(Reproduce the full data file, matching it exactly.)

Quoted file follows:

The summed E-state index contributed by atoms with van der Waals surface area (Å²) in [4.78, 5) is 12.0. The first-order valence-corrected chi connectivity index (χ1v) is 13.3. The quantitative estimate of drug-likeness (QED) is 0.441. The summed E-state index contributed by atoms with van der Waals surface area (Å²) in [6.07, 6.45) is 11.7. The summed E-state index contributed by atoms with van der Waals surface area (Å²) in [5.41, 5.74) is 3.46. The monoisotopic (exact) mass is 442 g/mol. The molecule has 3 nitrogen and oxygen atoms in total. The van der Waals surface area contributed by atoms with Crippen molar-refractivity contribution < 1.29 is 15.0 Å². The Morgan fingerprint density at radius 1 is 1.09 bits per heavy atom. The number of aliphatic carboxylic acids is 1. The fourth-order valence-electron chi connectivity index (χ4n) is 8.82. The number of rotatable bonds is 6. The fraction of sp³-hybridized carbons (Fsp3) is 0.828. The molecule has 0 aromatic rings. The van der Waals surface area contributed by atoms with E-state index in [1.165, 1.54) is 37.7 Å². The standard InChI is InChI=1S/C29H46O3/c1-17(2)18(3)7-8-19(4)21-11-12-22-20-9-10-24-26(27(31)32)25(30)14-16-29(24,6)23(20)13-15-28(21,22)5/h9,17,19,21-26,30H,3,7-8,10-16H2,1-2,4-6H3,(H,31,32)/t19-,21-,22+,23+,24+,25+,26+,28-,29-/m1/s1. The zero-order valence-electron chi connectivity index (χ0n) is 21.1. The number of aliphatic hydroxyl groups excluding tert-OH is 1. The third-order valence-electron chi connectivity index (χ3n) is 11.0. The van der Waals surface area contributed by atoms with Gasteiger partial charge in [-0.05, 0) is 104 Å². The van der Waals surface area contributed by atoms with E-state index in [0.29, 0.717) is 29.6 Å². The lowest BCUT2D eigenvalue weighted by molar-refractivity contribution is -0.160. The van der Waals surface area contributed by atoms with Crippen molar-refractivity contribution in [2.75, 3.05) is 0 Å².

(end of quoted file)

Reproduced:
The summed E-state index contributed by atoms with van der Waals surface area (Å²) in [4.78, 5) is 12.0. The first-order valence-corrected chi connectivity index (χ1v) is 13.3. The quantitative estimate of drug-likeness (QED) is 0.441. The summed E-state index contributed by atoms with van der Waals surface area (Å²) in [6.07, 6.45) is 11.7. The summed E-state index contributed by atoms with van der Waals surface area (Å²) in [5.41, 5.74) is 3.46. The monoisotopic (exact) mass is 442 g/mol. The molecule has 3 nitrogen and oxygen atoms in total. The van der Waals surface area contributed by atoms with Crippen molar-refractivity contribution < 1.29 is 15.0 Å². The Morgan fingerprint density at radius 1 is 1.09 bits per heavy atom. The number of aliphatic carboxylic acids is 1. The fourth-order valence-electron chi connectivity index (χ4n) is 8.82. The number of rotatable bonds is 6. The fraction of sp³-hybridized carbons (Fsp3) is 0.828. The molecule has 0 aromatic rings. The van der Waals surface area contributed by atoms with E-state index in [1.165, 1.54) is 37.7 Å². The standard InChI is InChI=1S/C29H46O3/c1-17(2)18(3)7-8-19(4)21-11-12-22-20-9-10-24-26(27(31)32)25(30)14-16-29(24,6)23(20)13-15-28(21,22)5/h9,17,19,21-26,30H,3,7-8,10-16H2,1-2,4-6H3,(H,31,32)/t19-,21-,22+,23+,24+,25+,26+,28-,29-/m1/s1. The zero-order valence-electron chi connectivity index (χ0n) is 21.1. The number of aliphatic hydroxyl groups excluding tert-OH is 1. The third-order valence-electron chi connectivity index (χ3n) is 11.0. The van der Waals surface area contributed by atoms with Gasteiger partial charge in [-0.05, 0) is 104 Å². The van der Waals surface area contributed by atoms with E-state index in [0.29, 0.717) is 29.6 Å². The lowest BCUT2D eigenvalue weighted by molar-refractivity contribution is -0.160. The van der Waals surface area contributed by atoms with Crippen molar-refractivity contribution in [2.75, 3.05) is 0 Å².